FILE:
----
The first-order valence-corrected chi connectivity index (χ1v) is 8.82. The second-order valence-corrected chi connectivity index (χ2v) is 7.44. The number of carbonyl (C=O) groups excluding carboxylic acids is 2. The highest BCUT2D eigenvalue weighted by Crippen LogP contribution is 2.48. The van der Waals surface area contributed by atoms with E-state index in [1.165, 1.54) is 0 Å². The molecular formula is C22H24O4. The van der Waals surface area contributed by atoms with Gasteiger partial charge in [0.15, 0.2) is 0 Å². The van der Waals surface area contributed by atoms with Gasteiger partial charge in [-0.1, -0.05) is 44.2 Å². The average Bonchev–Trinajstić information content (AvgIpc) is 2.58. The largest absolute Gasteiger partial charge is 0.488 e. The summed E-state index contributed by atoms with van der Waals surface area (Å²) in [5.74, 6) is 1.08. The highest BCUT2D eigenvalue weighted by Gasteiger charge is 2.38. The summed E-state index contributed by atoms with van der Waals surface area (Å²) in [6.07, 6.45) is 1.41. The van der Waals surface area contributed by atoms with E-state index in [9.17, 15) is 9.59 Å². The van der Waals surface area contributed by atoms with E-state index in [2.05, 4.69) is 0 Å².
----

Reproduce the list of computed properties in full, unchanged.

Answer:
The first-order valence-corrected chi connectivity index (χ1v) is 8.82. The second-order valence-corrected chi connectivity index (χ2v) is 7.44. The number of carbonyl (C=O) groups excluding carboxylic acids is 2. The highest BCUT2D eigenvalue weighted by Crippen LogP contribution is 2.48. The van der Waals surface area contributed by atoms with E-state index in [1.165, 1.54) is 0 Å². The molecular formula is C22H24O4. The van der Waals surface area contributed by atoms with Gasteiger partial charge in [0.15, 0.2) is 0 Å². The van der Waals surface area contributed by atoms with Gasteiger partial charge in [-0.1, -0.05) is 44.2 Å². The average Bonchev–Trinajstić information content (AvgIpc) is 2.58. The largest absolute Gasteiger partial charge is 0.488 e. The summed E-state index contributed by atoms with van der Waals surface area (Å²) in [5.74, 6) is 1.08. The highest BCUT2D eigenvalue weighted by Gasteiger charge is 2.38. The summed E-state index contributed by atoms with van der Waals surface area (Å²) in [6.07, 6.45) is 1.41. The van der Waals surface area contributed by atoms with E-state index in [9.17, 15) is 9.59 Å². The van der Waals surface area contributed by atoms with E-state index in [2.05, 4.69) is 0 Å².